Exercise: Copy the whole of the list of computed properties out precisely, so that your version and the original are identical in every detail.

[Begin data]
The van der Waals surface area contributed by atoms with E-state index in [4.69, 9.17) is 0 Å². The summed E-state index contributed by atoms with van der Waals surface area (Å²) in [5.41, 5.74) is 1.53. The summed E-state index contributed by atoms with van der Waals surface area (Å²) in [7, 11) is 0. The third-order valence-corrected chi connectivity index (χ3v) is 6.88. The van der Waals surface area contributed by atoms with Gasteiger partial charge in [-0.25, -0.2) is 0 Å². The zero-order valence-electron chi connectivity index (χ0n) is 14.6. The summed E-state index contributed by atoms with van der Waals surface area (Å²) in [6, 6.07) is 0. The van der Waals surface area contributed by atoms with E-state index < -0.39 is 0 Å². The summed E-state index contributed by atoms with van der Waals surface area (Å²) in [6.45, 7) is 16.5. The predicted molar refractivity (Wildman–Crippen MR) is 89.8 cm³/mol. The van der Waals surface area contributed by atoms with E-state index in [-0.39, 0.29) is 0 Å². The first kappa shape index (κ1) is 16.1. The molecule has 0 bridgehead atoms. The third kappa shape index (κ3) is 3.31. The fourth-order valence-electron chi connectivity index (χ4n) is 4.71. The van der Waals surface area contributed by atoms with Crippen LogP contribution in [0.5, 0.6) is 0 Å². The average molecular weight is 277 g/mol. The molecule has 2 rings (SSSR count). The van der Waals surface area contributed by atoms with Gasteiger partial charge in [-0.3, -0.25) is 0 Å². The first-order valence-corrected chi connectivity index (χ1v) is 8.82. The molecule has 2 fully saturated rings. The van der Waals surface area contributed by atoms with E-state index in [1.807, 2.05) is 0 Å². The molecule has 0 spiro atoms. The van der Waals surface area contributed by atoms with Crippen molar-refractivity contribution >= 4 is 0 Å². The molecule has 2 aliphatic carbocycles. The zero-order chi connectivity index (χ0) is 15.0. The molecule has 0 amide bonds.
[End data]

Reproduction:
The van der Waals surface area contributed by atoms with E-state index in [4.69, 9.17) is 0 Å². The summed E-state index contributed by atoms with van der Waals surface area (Å²) in [5.41, 5.74) is 1.53. The summed E-state index contributed by atoms with van der Waals surface area (Å²) in [7, 11) is 0. The third-order valence-corrected chi connectivity index (χ3v) is 6.88. The van der Waals surface area contributed by atoms with Gasteiger partial charge in [-0.25, -0.2) is 0 Å². The zero-order valence-electron chi connectivity index (χ0n) is 14.6. The summed E-state index contributed by atoms with van der Waals surface area (Å²) in [6, 6.07) is 0. The van der Waals surface area contributed by atoms with E-state index < -0.39 is 0 Å². The summed E-state index contributed by atoms with van der Waals surface area (Å²) in [6.45, 7) is 16.5. The predicted molar refractivity (Wildman–Crippen MR) is 89.8 cm³/mol. The van der Waals surface area contributed by atoms with E-state index in [-0.39, 0.29) is 0 Å². The first kappa shape index (κ1) is 16.1. The molecule has 0 bridgehead atoms. The third kappa shape index (κ3) is 3.31. The fourth-order valence-electron chi connectivity index (χ4n) is 4.71. The van der Waals surface area contributed by atoms with Crippen LogP contribution in [0.5, 0.6) is 0 Å². The average molecular weight is 277 g/mol. The molecule has 2 rings (SSSR count). The van der Waals surface area contributed by atoms with Gasteiger partial charge in [-0.3, -0.25) is 0 Å². The first-order valence-corrected chi connectivity index (χ1v) is 8.82. The molecule has 2 fully saturated rings. The van der Waals surface area contributed by atoms with E-state index in [1.807, 2.05) is 0 Å². The molecule has 0 spiro atoms. The van der Waals surface area contributed by atoms with Crippen molar-refractivity contribution >= 4 is 0 Å². The molecule has 2 aliphatic carbocycles. The zero-order chi connectivity index (χ0) is 15.0. The molecule has 0 amide bonds.